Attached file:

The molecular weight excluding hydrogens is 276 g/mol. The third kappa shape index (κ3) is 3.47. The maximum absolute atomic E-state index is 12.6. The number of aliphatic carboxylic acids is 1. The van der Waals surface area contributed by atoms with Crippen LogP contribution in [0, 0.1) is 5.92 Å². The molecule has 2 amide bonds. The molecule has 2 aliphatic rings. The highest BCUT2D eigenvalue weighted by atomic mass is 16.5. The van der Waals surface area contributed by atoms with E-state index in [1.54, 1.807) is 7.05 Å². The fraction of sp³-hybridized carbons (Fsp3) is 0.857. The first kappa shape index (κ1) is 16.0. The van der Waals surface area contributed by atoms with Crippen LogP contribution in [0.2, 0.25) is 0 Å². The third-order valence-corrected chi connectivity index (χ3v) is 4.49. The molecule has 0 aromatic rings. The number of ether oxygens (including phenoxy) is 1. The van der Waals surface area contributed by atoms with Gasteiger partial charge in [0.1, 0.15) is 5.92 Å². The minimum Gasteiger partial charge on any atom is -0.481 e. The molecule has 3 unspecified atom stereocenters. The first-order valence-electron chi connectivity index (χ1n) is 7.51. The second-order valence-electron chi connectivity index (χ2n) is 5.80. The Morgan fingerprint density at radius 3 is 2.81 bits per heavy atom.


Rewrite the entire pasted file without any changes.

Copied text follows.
The molecular weight excluding hydrogens is 276 g/mol. The third kappa shape index (κ3) is 3.47. The maximum absolute atomic E-state index is 12.6. The number of aliphatic carboxylic acids is 1. The van der Waals surface area contributed by atoms with Crippen LogP contribution in [0, 0.1) is 5.92 Å². The molecule has 2 amide bonds. The molecule has 2 aliphatic rings. The highest BCUT2D eigenvalue weighted by atomic mass is 16.5. The van der Waals surface area contributed by atoms with E-state index in [1.54, 1.807) is 7.05 Å². The fraction of sp³-hybridized carbons (Fsp3) is 0.857. The first kappa shape index (κ1) is 16.0. The van der Waals surface area contributed by atoms with Crippen LogP contribution in [0.2, 0.25) is 0 Å². The third-order valence-corrected chi connectivity index (χ3v) is 4.49. The molecule has 0 aromatic rings. The number of ether oxygens (including phenoxy) is 1. The van der Waals surface area contributed by atoms with Gasteiger partial charge in [0.1, 0.15) is 5.92 Å². The minimum Gasteiger partial charge on any atom is -0.481 e. The molecule has 3 unspecified atom stereocenters. The first-order valence-electron chi connectivity index (χ1n) is 7.51. The second-order valence-electron chi connectivity index (χ2n) is 5.80. The Morgan fingerprint density at radius 3 is 2.81 bits per heavy atom.